Harry H. Karmun and Alice G. Karmun, Petitioners-appellants, v. Commissioner of Internal Revenue, Respondent-appellee, 749 F.2d 567 (9th Cir. 1984)Annotate this Case
Steven C. Moore, Boulder, Colo., for petitioners-appellants.
Nancy Morgan, U.S. Dept. of Justice, Washington, D.C., for respondent-appellee.
Appeal from a Decision of the United States Tax Court.
Before WRIGHT, SNEED, and ALARCON, Circuit Judges.
SNEED, Circuit Judge:
This is an appeal from a judgment of the United States Tax Court, 82 T.C. 201, finding deficiencies in the amounts of $1,931 and $8,688.83 in appellants' federal income taxes for 1977 and 1978. We affirm the Tax Court's judgment.
FACTS AND PROCEEDINGS BELOW
Taxpayers Harry and Alice Karmun, who are natives of Alaska, filed federal income tax returns for 1977 and 1978 with the Internal Revenue Service Center in Ogden, Utah. For the same years, appellant Harry Karmun and his father, Alfred Karmun, filed partnership returns for their partnership named Alfred K. Karmun & Son (the partnership). The partnership operates a herd of approximately 2,000 reindeer under the provisions of the Reindeer Industry Act of 1937, 25 U.S.C. § 500 (1982) (the Reindeer Act or the Act). The reindeer were grazed on public land under grazing permits issued by the Secretary of the Interior pursuant to the Act. The income here in dispute was appellants' distributive share of the partnership's income, all of which was realized from the sale of reindeer and reindeer products during 1977 and 1978.
The Reindeer Act was adopted in order to provide a "means of subsistence for the Eskimos and other natives of Alaska." 25 U.S.C. § 500 (1982). To this end, the Act authorized the Secretary of the Interior to acquire for the Eskimos reindeer and other property owned by nonnatives. The Act further authorized the Secretary to distribute, or hold in trust, the reindeer and other property and to organize, manage, and regulate the reindeer industry in such a manner as to establish and maintain for such Alaska natives a self-sustaining business. Id.
On their joint federal income tax returns for 1977 and 1978, appellants did not include as income Harry Karmun's distributive share of the partnership income for those years. On examination of those returns, the Commissioner determined that this share should have been included in gross income for each year, and accordingly, determined income tax deficiencies in the respective amounts of $1,931 and $8,688.83. Appellants thereafter filed a petition with the Tax Court seeking a redetermination of the asserted deficiencies on the ground that the Reindeer Act exempts from taxation income derived from reindeer and reindeer products. The Tax Court rejected that contention. Therefore, the sole question on appeal is whether earnings received by Alaskan natives from the sale of reindeer and reindeer products are exempt from federal income taxation under the Reindeer Act.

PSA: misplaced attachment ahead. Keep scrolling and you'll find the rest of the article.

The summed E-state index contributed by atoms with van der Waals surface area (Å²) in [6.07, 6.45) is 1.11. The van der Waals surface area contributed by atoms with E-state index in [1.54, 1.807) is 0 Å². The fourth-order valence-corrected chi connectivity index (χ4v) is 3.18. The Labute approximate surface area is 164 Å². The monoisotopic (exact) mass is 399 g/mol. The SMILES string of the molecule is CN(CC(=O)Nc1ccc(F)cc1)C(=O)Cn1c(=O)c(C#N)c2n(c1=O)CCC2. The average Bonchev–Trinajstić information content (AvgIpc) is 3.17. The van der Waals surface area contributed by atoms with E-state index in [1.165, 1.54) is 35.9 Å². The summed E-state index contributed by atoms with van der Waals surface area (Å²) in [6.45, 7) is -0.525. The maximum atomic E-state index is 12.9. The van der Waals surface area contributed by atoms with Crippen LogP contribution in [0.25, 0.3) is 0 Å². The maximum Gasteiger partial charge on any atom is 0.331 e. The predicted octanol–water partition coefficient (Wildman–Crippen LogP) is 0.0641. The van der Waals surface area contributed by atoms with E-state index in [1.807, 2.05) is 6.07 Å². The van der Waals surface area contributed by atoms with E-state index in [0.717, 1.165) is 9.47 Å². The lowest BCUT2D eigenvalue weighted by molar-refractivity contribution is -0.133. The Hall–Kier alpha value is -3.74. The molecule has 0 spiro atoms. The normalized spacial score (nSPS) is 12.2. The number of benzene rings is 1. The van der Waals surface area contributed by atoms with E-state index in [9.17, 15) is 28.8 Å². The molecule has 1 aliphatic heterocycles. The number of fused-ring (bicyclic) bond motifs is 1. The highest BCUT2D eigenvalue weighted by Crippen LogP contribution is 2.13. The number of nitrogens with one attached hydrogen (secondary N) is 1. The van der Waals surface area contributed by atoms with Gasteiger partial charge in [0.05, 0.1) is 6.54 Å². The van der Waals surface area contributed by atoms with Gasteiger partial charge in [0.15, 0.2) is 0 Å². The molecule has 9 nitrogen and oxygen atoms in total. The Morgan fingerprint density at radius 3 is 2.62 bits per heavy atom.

Appellants make five arguments. First, they contend that, although the Reindeer Act does not expressly exempt from taxation income derived from reindeer and reindeer products, this court ought to imply an exemption on the basis of the purposes and policies of the Act. Second, they argue that, under section 500g of the Reindeer Act, reindeer and reindeer products are "restricted property" as that term is used in Indian law, and that, under the principles of Squire v. Capoeman, 351 U.S. 1, 76 S. Ct. 611, 100 L. Ed. 883 (1956), income derived from restricted property is exempt from federal taxation. Third, they claim that the contracts conveying the reindeer to them from the Government evince an intent to exempt from taxation the income derived from operation of the herd. Fourth, appellants argue that this court ought to give great weight to an opinion issued by the Department of the Interior suggesting that a tax exemption is appropriate under the Act. Lastly, they argue that the IRS has conceded, through previous revenue rulings, that the income in dispute here is tax exempt. We shall consider each of these arguments in turn.
This circuit has long held that Indians are subject to federal income taxes, as are other citizens, unless an exemption from taxation can be found in the language of a Treaty or Act of Congress. Hoptowit v. Commissioner, 709 F.2d 564, 565 (9th Cir. 1983); United States v. Anderson, 625 F.2d 910, 913 (9th Cir. 1980), cert. denied, 450 U.S. 920, 101 S. Ct. 1367, 67 L. Ed. 2d 347 (1981); Commissioner v. Walker, 326 F.2d 261, 263 (9th Cir. 1964). Notwithstanding the canon of interpretation that resolves ambiguities in statutes and treaties in favor of Indians, we have recognized that the intent to exempt income of Indians from taxation must be clearly expressed. Hoptowit, 709 F.2d at 565; Confederated Tribes of Warm Springs v. Kurtz, 691 F.2d 878, 882 (9th Cir. 1982); Anderson, 625 F.2d at 913. Policy considerations by themselves are insufficient to justify the implication of a tax exemption absent express exemptive language. Anderson, 625 F.2d at 916-17; Fry v. United States, 557 F.2d 646, 649 (9th Cir. 1977), cert. denied, 434 U.S. 1011, 98 S. Ct. 722, 54 L. Ed. 2d 754 (1978).